Earlier this year I wrote a post about how the “Find my iPhone” app had helped British Transport Police both recover a stolen iPhone and arrest the thief.
At the end of the post, I speculated that in the future smartphones would be able to:
“scan any new user’s retina to confirm it has been stolen, and then report the crime itself (by e-mail, text or Twitter), complete with a photo of the thief and current GPS details”.
Well, it’s taken just six months for my science fiction to become science fact.
Kaspersky’s mobile security app for Android smartphones can help users locate their missing phone and take pictures of the phone’s surroundings.
A recent article on Mashable explains how a new web-based control centre can activate a “Mugshot” feature that accesses a lost or stolen phone’s forward-facing camera and captures photos of whatever or whomever might be in front of the lens.
Photos are secretly taken – so if your phone is with a thief he or she will not know the pics are being taken – and captured photos can be viewed directly through the app’s web-based control center or emailed to a pre-determined address.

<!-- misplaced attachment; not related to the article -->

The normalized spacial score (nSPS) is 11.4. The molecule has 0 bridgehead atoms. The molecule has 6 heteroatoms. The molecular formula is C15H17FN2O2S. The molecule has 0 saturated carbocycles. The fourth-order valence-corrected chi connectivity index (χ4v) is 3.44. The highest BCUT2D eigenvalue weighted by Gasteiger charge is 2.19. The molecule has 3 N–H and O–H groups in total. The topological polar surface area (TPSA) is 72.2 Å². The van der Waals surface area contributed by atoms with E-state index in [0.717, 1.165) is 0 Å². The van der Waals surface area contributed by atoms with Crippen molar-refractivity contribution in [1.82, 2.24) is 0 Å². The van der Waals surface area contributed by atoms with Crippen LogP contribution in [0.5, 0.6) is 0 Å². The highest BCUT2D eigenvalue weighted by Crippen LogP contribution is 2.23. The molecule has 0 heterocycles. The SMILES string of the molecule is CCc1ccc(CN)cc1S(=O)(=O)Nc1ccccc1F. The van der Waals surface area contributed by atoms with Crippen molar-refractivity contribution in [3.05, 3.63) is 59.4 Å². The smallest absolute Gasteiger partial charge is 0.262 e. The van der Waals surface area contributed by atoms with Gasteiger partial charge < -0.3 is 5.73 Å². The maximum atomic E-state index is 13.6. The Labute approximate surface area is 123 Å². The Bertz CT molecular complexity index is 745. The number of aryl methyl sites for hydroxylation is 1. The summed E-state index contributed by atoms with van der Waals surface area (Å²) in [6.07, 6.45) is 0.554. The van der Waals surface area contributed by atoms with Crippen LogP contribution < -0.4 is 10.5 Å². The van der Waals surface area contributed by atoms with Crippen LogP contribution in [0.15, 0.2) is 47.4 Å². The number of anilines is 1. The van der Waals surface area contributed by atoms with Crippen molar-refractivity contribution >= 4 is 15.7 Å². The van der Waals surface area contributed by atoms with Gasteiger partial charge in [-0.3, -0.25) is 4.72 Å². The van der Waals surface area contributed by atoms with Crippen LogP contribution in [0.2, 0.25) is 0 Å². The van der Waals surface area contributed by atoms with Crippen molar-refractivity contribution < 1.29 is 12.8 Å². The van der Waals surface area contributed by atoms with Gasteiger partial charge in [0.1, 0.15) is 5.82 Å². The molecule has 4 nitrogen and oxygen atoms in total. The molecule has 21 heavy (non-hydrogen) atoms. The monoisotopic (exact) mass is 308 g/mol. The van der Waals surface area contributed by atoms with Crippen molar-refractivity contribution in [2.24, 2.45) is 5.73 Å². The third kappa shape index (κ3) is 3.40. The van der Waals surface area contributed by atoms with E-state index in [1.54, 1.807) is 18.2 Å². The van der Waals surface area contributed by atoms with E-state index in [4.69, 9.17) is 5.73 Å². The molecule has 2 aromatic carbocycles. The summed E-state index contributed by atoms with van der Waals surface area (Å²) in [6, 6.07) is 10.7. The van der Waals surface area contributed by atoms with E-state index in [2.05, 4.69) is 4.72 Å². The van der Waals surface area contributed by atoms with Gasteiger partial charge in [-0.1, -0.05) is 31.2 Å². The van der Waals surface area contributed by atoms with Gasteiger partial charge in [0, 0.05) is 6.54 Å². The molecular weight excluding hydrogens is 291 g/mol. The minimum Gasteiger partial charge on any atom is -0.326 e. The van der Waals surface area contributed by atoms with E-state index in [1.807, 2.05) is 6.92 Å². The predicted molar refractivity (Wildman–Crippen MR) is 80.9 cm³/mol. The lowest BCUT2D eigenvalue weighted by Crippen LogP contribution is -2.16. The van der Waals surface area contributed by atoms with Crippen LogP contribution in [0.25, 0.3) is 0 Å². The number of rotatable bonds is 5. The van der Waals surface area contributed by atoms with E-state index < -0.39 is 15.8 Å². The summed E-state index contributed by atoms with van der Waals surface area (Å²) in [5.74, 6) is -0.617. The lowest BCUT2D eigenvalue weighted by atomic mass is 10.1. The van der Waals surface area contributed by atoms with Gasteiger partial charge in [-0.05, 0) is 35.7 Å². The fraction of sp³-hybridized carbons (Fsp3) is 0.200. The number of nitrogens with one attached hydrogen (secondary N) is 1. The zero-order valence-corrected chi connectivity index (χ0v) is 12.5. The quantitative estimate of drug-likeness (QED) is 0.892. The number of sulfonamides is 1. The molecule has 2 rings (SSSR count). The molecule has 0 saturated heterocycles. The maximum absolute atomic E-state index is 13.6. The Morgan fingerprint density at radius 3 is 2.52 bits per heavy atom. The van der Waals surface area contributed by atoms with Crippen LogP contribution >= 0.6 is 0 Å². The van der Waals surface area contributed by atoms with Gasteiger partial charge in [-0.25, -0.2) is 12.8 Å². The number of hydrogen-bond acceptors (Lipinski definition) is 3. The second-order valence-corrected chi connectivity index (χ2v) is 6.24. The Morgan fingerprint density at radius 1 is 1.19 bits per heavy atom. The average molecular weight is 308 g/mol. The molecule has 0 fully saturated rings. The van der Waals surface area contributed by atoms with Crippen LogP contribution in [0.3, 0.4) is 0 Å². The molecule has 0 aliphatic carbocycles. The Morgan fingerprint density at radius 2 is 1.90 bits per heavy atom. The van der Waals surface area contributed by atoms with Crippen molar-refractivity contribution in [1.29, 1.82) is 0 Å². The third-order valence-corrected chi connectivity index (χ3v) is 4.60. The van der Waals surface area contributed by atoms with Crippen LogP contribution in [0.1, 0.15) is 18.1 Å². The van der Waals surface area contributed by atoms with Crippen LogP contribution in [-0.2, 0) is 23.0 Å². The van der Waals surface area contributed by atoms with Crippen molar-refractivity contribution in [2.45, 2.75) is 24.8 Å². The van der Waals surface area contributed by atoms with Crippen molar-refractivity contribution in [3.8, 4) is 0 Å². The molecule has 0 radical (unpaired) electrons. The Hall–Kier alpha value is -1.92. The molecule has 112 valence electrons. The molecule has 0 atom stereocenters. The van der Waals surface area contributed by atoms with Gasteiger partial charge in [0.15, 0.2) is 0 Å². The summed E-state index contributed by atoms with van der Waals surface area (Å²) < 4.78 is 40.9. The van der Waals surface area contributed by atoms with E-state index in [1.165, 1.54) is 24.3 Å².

So, if you’ve just lost your phone, the photos will show where it is -possibly via a nice picture of the underneath of your steering wheel.
But if it’s been stolen, you might well end up with a photo of the actual thief.
As well as being able to access your phone’s camera, the app also allows you to locate a lost or stolen phone using GPS and Google Maps. You can also review logs of recent activities on your smartphone, and even find out of the SIM card in the handset has been removed or replaced.
What a fantastic example of high-tech, low-cost (£8.95) 21st Century crime prevention.
I think the next iteration must be to equip the next generation of phones with pepper spray which can be deployed remotely.